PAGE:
A Heraldic Primer: Ordinaries

An ordinary is a charge that consists of one or more strips of some tincture which cover large areas of the shield. Every side of an ordinary is either straight or else parallels a curved edge of the shield.

When learning these terms, it is useful to notice how the field divisions seen earlier correspond with the multi-edged ordinaries.

Sometimes the rarer ordinaries are called subordinaries. I find it more useful to classify them according to how many edges they have.

One-edged Ordinaries:

Sable, a base argent.
Sable, a bordure argent.
Sable, a canton argent.
Sable, a chief argent.
Sable, a gyron argent.
Sable, a pile argent.
Sable, a tierce argent.

Two-edged Ordinaries

Sable, a bend argent.
Sable, a chevron argent.
Sable, a fess argent.
Sable, an orle argent.
Sable, a pale argent.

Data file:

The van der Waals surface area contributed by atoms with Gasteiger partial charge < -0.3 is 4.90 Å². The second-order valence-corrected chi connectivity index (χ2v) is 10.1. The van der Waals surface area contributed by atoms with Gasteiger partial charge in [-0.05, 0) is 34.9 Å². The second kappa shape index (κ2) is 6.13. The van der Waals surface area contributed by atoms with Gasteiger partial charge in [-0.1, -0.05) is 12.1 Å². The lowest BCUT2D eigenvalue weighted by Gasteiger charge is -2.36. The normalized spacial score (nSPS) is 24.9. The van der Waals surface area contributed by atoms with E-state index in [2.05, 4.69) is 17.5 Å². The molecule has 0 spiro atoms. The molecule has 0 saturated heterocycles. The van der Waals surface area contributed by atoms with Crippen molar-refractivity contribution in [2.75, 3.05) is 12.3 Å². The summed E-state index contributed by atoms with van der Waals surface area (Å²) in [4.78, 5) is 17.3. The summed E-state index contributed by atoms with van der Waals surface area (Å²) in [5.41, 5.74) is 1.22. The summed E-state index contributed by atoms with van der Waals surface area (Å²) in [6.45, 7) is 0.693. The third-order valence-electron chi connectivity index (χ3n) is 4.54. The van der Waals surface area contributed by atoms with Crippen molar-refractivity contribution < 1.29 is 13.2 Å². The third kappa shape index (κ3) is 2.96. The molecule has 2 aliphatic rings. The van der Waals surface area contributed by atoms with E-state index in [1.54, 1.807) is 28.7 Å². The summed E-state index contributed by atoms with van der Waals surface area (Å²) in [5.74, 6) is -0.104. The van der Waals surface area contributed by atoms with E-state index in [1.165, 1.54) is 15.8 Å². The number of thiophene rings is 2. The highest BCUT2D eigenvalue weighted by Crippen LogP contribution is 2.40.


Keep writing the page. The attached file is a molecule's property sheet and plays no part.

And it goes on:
There is one three-edged ordinary: Sable, a pall argent.

There are two four-edged ordinaries:

Sable, a cross argent.
Sable, a saltire argent.

The word inverted following a charge indicates that it is up-side down. Similarly, the word sinister is used with an ordinary to indicate that it is switched left-to-right.

Sable, a bend sinister argent.
Sable, a chevron inverted argent.
Sable, a pall inverted argent.
Sable, a pile inverted argent.
Sable, a sinister canton argent.

There are also special names for certain variants of the ordinaries, including diminuative (narrow) versions and other variants, such as the dance, the baton, and the shakefork, which we will discuss next.